Cumbria’s Police and Crime Commissioner, Peter McCall, is urging parents to check their children’s online activity and speak to their kids around what is and isn’t appropriate to share on the internet.
The darker and colder weather is approaching with the clocks having turned back at the weekend just past. With this seasonal change, more children will be spending more time indoors and on tablets, phones, laptops etc. This increases the chance of young people being targeted by criminals trying to gain their trust for information, images and, in worst case scenarios, to meet up in person.
Cumbria Constabulary’s Cyber and Digital Crime Unit, funded by the Police and Crime Commissioner, conducted 87 investigations of online child sexual exploitation in the last 12 months. A large amount of these crimes took place on KIK (20%), Snapchat (19%) and Facebook (9%). The criminals will often befriend the children and their friends on social media so it will look like it is someone they can trust as they have mutual friends and give compliments and often offer to buy them gifts like virtual gaming money such as V Bucks on Fortnite or FIFA points to gain their trust. Once trust is gained, the criminal will start to ask for nude images. Snapchat has an accurate location map that can show exactly where someone lives, children should turn this to ghost mode to avoid being tracked.
Cumbria’s Police and Crime Commissioner, Peter McCall, said: “Cyber-crime is advancing rapidly and the best way to avoid being targeted by these criminals is to understand the risks, protect ourselves as best we can and highlight these dangers to our loved ones.
“No one wants to see their child become a victim of online child sexual exploitation which is why it’s so important that we, as parents, talk to our children about the risks and why we shouldn’t share personal information online.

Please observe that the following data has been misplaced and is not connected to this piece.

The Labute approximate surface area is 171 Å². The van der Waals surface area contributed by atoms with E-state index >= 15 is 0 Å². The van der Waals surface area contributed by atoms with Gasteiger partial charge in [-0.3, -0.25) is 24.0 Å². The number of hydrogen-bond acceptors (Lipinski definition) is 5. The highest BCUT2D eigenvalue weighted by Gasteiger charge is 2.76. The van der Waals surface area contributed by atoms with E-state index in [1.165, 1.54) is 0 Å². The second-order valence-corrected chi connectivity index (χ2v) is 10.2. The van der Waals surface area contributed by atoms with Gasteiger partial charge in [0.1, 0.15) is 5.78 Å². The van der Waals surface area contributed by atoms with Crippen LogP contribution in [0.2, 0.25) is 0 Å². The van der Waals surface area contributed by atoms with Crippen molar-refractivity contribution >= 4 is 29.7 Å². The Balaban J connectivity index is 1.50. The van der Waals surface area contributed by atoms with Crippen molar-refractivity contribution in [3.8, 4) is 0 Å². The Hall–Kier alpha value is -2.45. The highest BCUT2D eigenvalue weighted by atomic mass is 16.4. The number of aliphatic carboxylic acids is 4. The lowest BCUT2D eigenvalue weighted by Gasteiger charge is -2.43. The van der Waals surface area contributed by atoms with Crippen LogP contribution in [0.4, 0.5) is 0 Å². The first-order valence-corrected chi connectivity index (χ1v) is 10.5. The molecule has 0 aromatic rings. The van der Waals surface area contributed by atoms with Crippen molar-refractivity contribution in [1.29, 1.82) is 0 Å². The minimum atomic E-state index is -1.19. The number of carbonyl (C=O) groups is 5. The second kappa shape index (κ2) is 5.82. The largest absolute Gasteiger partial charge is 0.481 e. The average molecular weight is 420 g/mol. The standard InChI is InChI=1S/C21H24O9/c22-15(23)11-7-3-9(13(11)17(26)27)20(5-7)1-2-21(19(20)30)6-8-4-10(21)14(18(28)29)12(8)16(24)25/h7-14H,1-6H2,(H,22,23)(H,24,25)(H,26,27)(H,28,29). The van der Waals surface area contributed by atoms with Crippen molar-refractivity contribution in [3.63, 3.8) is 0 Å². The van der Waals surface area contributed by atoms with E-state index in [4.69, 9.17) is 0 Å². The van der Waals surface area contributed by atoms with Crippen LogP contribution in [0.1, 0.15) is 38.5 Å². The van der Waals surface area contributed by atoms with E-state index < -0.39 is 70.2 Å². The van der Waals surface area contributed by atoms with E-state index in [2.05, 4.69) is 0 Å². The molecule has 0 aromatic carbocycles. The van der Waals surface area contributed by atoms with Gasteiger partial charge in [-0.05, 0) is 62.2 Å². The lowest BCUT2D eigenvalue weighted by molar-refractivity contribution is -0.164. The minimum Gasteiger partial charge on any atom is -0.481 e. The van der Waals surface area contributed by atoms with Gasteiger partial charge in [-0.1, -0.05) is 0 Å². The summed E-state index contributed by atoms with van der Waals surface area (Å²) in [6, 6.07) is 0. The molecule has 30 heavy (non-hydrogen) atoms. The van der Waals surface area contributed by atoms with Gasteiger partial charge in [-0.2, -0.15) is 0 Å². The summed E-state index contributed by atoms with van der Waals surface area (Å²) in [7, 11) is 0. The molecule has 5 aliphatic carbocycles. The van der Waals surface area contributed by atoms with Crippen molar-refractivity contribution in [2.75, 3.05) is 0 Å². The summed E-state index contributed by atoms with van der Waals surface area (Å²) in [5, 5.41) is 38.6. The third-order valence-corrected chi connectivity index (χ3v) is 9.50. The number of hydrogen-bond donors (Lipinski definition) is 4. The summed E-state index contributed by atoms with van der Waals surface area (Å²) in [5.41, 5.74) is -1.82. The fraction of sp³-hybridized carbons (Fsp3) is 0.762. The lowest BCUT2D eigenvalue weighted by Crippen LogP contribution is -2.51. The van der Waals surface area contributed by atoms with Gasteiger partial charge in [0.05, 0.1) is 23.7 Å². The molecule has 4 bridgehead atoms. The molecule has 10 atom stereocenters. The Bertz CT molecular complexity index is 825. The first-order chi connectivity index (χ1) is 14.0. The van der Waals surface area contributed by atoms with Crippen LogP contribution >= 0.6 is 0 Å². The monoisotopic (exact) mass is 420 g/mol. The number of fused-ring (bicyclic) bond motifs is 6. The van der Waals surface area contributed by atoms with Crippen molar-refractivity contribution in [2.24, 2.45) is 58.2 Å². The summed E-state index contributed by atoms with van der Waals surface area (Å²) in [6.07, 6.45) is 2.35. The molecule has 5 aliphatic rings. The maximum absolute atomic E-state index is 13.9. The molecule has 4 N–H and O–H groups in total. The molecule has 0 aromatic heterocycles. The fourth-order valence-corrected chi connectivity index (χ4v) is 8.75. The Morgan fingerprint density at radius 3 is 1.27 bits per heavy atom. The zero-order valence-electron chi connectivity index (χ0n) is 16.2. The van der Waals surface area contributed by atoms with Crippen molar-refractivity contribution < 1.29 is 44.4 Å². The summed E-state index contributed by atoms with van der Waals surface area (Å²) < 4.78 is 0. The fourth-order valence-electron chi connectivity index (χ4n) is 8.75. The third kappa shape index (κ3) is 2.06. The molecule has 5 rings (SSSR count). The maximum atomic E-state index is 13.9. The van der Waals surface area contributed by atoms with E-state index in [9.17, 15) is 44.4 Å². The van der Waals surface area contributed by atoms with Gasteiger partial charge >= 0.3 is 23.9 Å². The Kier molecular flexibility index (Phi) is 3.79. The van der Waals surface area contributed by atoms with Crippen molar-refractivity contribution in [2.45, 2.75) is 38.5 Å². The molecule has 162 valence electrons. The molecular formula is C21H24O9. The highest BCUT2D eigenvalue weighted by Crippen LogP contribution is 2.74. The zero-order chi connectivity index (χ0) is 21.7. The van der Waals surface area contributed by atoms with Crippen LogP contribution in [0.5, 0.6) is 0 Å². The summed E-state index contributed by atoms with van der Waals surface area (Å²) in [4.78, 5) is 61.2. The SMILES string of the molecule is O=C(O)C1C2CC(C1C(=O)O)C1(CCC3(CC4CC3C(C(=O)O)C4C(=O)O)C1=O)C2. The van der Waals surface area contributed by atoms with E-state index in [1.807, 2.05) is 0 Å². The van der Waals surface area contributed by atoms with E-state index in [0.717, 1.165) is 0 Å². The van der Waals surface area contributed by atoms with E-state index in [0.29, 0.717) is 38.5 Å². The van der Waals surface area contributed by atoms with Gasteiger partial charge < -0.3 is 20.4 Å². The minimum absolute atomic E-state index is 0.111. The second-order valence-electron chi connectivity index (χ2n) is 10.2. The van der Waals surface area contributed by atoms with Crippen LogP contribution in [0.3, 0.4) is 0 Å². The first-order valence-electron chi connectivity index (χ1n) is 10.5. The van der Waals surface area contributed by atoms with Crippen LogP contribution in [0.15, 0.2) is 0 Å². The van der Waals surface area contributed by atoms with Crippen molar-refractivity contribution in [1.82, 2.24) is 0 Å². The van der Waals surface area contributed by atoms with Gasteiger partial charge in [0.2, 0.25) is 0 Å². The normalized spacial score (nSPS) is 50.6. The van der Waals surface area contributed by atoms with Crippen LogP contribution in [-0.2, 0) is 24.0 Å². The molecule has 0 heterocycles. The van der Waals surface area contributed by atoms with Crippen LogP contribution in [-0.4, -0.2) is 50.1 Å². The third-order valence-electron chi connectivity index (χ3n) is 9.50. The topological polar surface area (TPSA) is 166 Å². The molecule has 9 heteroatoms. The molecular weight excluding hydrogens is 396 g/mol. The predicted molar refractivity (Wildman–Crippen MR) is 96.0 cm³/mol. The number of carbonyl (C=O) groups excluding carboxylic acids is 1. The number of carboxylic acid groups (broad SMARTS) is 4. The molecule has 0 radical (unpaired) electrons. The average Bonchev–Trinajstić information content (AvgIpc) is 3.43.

“Several tips can help further protect children online such as setting clear rules like: only accepting friend requests from known friends and family; never sharing personal information such as which school they attend or their address; and setting a limit on screen time.
“Get Safe Online has lots of great information around all types of cyber-crime so I would ask everyone to look at their website www.getsafeonline.org.
“If you have been targeted by a cyber-criminal or believe that your child has been in contact with someone suspicious then I would urge you to report this to the police on 101.”
Detective Inspector Ian Harwood, Cumbria Constabulary Cyber & Digital Crime Unit, said:
“It is vital that we speak with our children on online safety and gain an understanding of their online activity.
“Offenders may encourage young people to move from a public forum, to a game, or more private chat apps or sites.
“It’s always a good idea to remind your child to be wary of people who want them to chat privately.
“Have conversations with your child about the new apps they are using and who they may be talking to.
“The Constabulary has a dedicated unit which works behind-the-scenes to tackle online offences, track offenders and keep people safe.
“Many of the crimes we deal with are unseen to the public, with offenders using online technology to commit a range of offences, including the exploitation of children.
“Our specialist officers use an extensive array of investigative techniques and strategies to identify offenders and the evidence to bring them to justice.”